A quick update before we set off. Loonie and I are heading to the Shenandoahs soon, the plan being to complete the AT through the park as well as fill in the gap between there and Bears Den Hostel. We’ll then jump up to Boiling Springs, PA and stroll back to Pine Grove Furnace SP. If all goes well, I’ll have everything from Rockfish Gap in VA all the way up to Boiling Springs, PA. Then it will be up to Deep Woods and I to plug up the hole between Pearisburg and Rockfish Gap over the next couple of years. Roughly 230 or so miles. I’m not counting chickens just yet. Any number of things could happen between now and then and if they were going to happen, this would be the year!
Now, some thoughts about this last hike with Deep Woods. First, a couple of gear-related things. One, I believe we’ve both given up on the BeFree filter. Each of our filters succumbed to sediments picked up from having to draw water from some less than desirable sources. And I think we were as cautious as one could expect under the circumstances not to stir up any sediments. The flow rate of each filter became abysmal and had the trip gone on much longer, I’m relatively certain they would have reached the point of being unusable. No amount of “swishing” or “shaking”, Katadyn’s approved methods of restoring flow, did the trick. Once back home, I tried soaking it in distilled water and vinegar. No better. Loonie messed with it for a bit, resorting to poking a skewer through the slots in the plastic housing and gently moving the filter fibers around while letting water run over it. Mind you, Katadyn specifically states in the manual to NOT DO THIS! Upon describing what she had done, I knew there was no way we could take the chance of using the filter again. However, her little experiment really shed some light on what is possibly the BeFree’s Achilles Heel. A lot of sediment ran out of the filter in the process. Seems that sediment becomes lodged in and between the filter fibers, so much so that no amount of swishing or shaking will dislodge it. I always carry chlorine dioxide tablets as a backup so had the BeFree failed we would have been fine. But, I think that for the time being I’ll stick with the Sawyer Micro or pick up a Sawyer Squeeze. The flow rate of either of those is decent and they can be back flushed. Tried and true.
Another gear-related item: you may have noticed from the pics from this last trip with Deep Woods that I used the boat anchor Osprey pack. In a previous post, I mentioned that Loonie and I had assembled a craft paper mockup of a new frame-less pack. All of the materials and hardware necessary to build both the cheap prototype and final product were purchased. I was good to go. Then I came to the conclusion that with the various changes I had made in gear over time, a frame-less pack was simply unsuitable, especially considering the fact that I’m typically starting off each trip with seven or more days worth of consumables. A simple, lightweight framed pack would better suit my needs. I have the ULA Catalyst that I purchased as the replacement for the Osprey. At a little over 2 lbs, its less than half the weight of the Osprey and that will be my go to for now. For solo trips though, even it is WAY more pack than I require. It’s cavernous! So, since I already have the materials necessary to build a pack, I’ll make some design changes to incorporate a frame. It’s either that or find something off the shelf. We’ll see.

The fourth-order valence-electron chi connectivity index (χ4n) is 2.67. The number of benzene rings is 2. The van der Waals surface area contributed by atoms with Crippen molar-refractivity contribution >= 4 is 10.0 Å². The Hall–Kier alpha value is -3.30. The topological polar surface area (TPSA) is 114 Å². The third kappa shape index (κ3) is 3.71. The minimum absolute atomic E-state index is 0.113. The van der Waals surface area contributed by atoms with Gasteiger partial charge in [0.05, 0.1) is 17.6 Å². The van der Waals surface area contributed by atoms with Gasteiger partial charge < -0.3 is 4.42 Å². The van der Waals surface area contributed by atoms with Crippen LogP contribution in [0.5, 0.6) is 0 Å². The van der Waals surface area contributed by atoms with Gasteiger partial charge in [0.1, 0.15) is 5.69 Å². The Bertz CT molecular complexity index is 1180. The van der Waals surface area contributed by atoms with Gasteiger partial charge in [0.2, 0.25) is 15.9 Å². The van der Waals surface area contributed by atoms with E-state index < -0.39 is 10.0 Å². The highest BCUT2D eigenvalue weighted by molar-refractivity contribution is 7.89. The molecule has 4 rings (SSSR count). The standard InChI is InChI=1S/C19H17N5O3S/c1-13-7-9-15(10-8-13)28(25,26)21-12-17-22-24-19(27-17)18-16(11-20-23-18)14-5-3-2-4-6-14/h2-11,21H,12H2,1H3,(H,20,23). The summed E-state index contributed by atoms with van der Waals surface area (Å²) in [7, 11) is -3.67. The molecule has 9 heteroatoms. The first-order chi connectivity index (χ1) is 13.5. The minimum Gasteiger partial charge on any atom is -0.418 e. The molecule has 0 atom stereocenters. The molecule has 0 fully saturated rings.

As for non-gear related thoughts, it basically boils down to this: I’m not getting any younger and the notion that I can simply sit on my butt, not exercise and eat junk day in and day out and then get up and hike miles over challenging terrain is ridiculous. Oh, I somehow manage to do it but it becomes more difficult each time and the time I spend actually enjoying myself becomes less and less. That’s NOT what this is supposed to be about. There are some deep-rooted issues that are part of my aversion to eating well and exercising and those certainly need to be dealt with. Deep Woods always says it comes down to a complete change in lifestyle. I’m the type that is resistant to change. I simply don’t like it and will often fight it in spite of the fact that I may be miserable in my current state. Maybe it’s fear. Regardless, some things need to change!
It should come as no surprise that the two years I made a concerted effort to lose weight and get into shape were FAR more enjoyable hikes. There will always be challenging terrain and there will typically be some degree of pain during a serious hike on the Appalachian Trail. That’s just how it is. But each of the two years that I stepped on the trail physically prepared were, not surprisingly, much easier. That translated into more time to observe all of the amazing things around me. And that is exactly why I’m out there.
Note: I had to put down a chocolate cupcake to finish typing this. Not off to a good start.
More to come…